The newest episode of the Vergecast was entertaining, as always. However, the way Josh and Nilay had to awkwardly accommodate Paul Miller's decision to forgo the Internet for a full year was painful to listen to. Just one more example of how senseless it is for a technology blogger to leave the Internet for a year.
Entries in technology (12)
Nathan T. Washburn is wrong. As is the case with most Western "analysts" (in this case, "analyst" stands for "assistant professor") commenting on China, he betrays his ignorance about China fairly quickly.
To start with, more than half of the 30 million iPhone users in China have unlocked their phones (a hint that something isn't right) and are using them on an unauthorized network (China Mobile) that until recently limited them to 2G data speeds.
First of all, China Mobile still "limits" users to 2G data speeds because its data network uses TD-SCDMA—a 3G format that the iPhone doesn't support. As for the unlocking issue, many of the iPhones in China were purchased before Apple started selling them officially within the mainland. Of those phones, the cheapest were American iPhones, which, until recently, were locked to AT&T. Therefore, in order to use those phone in China at all, they first had to be unlocked. The high incidence of unlocked, gray-market iPhones in China shows the overwhelming demand for them here. It is not, as he implies, a sign of Apple's impending doom in this market.
To be fair, I'm nitpicking. However, these factual errors impinge the man's credibility, which is important to think about when considering his overall point.
With its recent explosion of sales in China, Apple looks like the dominant force in the global smart-phone market. But that dominance could be very short-lived.
Mr. Washburn makes this assertion based on an "impromptu survey" he took of 70 midlevel Chinese executives. This research led him to conclude that:
Apparently, a lot if not most of the new iPhone users in China are women, and many women I spoke to said they had acquired their phones as gifts from husbands or rich boyfriends. For a gift that exudes exclusivity, functionality is secondary; slow downloads, sparse content, and kludgy fixes may not be important. Maybe on the next quarterly call, Tim Cook will tell analysts that Apple is now focused on selling expensive fashion accessories.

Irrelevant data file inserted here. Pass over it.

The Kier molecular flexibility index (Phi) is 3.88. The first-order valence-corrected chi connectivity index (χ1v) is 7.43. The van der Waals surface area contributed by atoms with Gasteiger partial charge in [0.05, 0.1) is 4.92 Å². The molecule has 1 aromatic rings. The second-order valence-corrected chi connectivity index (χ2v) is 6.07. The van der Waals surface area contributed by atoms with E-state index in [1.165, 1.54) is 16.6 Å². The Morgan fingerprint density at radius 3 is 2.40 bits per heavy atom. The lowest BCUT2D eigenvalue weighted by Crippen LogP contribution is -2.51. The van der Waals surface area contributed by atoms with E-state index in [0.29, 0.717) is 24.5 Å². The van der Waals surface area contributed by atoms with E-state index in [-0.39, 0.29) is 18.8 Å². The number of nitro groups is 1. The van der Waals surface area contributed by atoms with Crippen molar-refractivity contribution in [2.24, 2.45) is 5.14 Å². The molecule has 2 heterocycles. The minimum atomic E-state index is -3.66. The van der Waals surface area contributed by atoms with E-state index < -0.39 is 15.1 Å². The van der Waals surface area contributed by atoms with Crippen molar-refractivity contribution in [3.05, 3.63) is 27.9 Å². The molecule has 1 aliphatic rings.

He's right. A lot of Chinese women have iPhones. Do you know what, though? Tons of Chinese men also have iPhones. Since Mr. Washburn is making broad assertions based on anecdotes, let me share a few of my own. Nearly every guy in my gym has an iPhone 4/4S. Nearly every one of the male small business owners I know who can afford an iPhone has an iPhone. My Chinese friends who have iPhones love them. They use them all the time. They use them far more than they used their feature phones. Contrary to what he says, pretty much every major Chinese website (Youku, Tudou, PPTV, Sina, QQ, etc.) has good, frequently-updated apps on the App Store. To say that the iPhone's "functionality and user experience quickly dissipate when it leaves its natural environment" is absolute nonsense.
I agree with one thing he says. Chinese language input in iOS is by no means perfect. Apple has made great strides since iPhone OS 3.0, however. Today, writing Chinese on the iPhone isn't too painful, but it's certainly not ideal. Since iOS' Chinese input method lacks autocorrection, a user has to be very accurate when typing. Mistyping is easy to do on the iPhone's small keyboard, and, since every mistyped letter must be corrected manually, writing in Chinese on the iPhone can be quite a time-consuming process.
Contrary to what Mr. Washburn says, I see a lot of encouraging signs for Apple here in China. One of the most positive signs is that the Apple brand is widely admired. I've never heard any Chinese people speak negatively of Apple. Another positive sign is that iPhones and iPads are beginning to make their way into the hands of the average consumer. Young office workers and even college students are starting to buy iPhones. Most analysts miss this point and just focus on the purchases of iPhones by urban elites. When I bought my first iPhone in China (the iPhone 3G), it cost nearly $1000. My most recent iPhone (the iPhone 4S) cost only $700. During the same time period, my poorest Chinese friends' salaries increased from about $200 a month to $500 a month (this increase is due to both their increasing salaries and the decreasing value of the US Dollar compared to the Renminbi). An iPhone is still a luxury item, but it has become an affordable luxury item—one that many, many Chinese people desperately want to have.